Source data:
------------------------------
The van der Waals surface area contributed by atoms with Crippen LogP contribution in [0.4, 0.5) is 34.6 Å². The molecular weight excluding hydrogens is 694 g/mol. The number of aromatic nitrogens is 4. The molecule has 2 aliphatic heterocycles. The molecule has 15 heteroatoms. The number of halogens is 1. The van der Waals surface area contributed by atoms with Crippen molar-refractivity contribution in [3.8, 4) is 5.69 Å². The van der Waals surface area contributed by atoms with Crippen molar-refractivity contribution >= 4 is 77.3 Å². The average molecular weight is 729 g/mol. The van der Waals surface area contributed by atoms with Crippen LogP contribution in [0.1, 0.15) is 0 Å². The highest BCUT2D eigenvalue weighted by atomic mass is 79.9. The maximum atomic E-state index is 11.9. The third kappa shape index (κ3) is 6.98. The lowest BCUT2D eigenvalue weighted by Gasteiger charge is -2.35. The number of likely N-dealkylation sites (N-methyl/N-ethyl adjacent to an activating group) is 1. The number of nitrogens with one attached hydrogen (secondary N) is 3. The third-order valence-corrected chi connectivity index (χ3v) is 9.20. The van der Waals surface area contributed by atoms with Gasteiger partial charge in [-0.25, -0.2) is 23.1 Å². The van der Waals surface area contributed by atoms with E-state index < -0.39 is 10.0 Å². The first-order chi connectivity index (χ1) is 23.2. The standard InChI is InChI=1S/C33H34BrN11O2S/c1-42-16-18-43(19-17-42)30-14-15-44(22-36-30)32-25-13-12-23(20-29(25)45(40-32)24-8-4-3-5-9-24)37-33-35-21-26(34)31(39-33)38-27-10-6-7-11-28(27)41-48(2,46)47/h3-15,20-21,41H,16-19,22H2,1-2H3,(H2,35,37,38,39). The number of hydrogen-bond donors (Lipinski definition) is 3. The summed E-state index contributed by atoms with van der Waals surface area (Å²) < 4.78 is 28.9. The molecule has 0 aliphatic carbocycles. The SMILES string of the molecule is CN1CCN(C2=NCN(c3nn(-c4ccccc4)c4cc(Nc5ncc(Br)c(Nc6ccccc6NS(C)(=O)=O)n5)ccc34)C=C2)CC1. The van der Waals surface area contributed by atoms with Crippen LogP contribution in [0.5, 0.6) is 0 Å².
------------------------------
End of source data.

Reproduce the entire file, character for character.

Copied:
The van der Waals surface area contributed by atoms with Crippen LogP contribution in [0.4, 0.5) is 34.6 Å². The molecular weight excluding hydrogens is 694 g/mol. The number of aromatic nitrogens is 4. The molecule has 2 aliphatic heterocycles. The molecule has 15 heteroatoms. The number of halogens is 1. The van der Waals surface area contributed by atoms with Crippen molar-refractivity contribution in [3.8, 4) is 5.69 Å². The van der Waals surface area contributed by atoms with Crippen molar-refractivity contribution >= 4 is 77.3 Å². The average molecular weight is 729 g/mol. The van der Waals surface area contributed by atoms with Crippen LogP contribution in [0.1, 0.15) is 0 Å². The highest BCUT2D eigenvalue weighted by atomic mass is 79.9. The maximum atomic E-state index is 11.9. The third kappa shape index (κ3) is 6.98. The lowest BCUT2D eigenvalue weighted by Gasteiger charge is -2.35. The number of likely N-dealkylation sites (N-methyl/N-ethyl adjacent to an activating group) is 1. The number of nitrogens with one attached hydrogen (secondary N) is 3. The third-order valence-corrected chi connectivity index (χ3v) is 9.20. The van der Waals surface area contributed by atoms with Gasteiger partial charge in [-0.25, -0.2) is 23.1 Å². The van der Waals surface area contributed by atoms with E-state index < -0.39 is 10.0 Å². The first-order chi connectivity index (χ1) is 23.2. The standard InChI is InChI=1S/C33H34BrN11O2S/c1-42-16-18-43(19-17-42)30-14-15-44(22-36-30)32-25-13-12-23(20-29(25)45(40-32)24-8-4-3-5-9-24)37-33-35-21-26(34)31(39-33)38-27-10-6-7-11-28(27)41-48(2,46)47/h3-15,20-21,41H,16-19,22H2,1-2H3,(H2,35,37,38,39). The number of hydrogen-bond donors (Lipinski definition) is 3. The summed E-state index contributed by atoms with van der Waals surface area (Å²) < 4.78 is 28.9. The molecule has 0 aliphatic carbocycles. The SMILES string of the molecule is CN1CCN(C2=NCN(c3nn(-c4ccccc4)c4cc(Nc5ncc(Br)c(Nc6ccccc6NS(C)(=O)=O)n5)ccc34)C=C2)CC1. The van der Waals surface area contributed by atoms with Crippen LogP contribution in [0.5, 0.6) is 0 Å².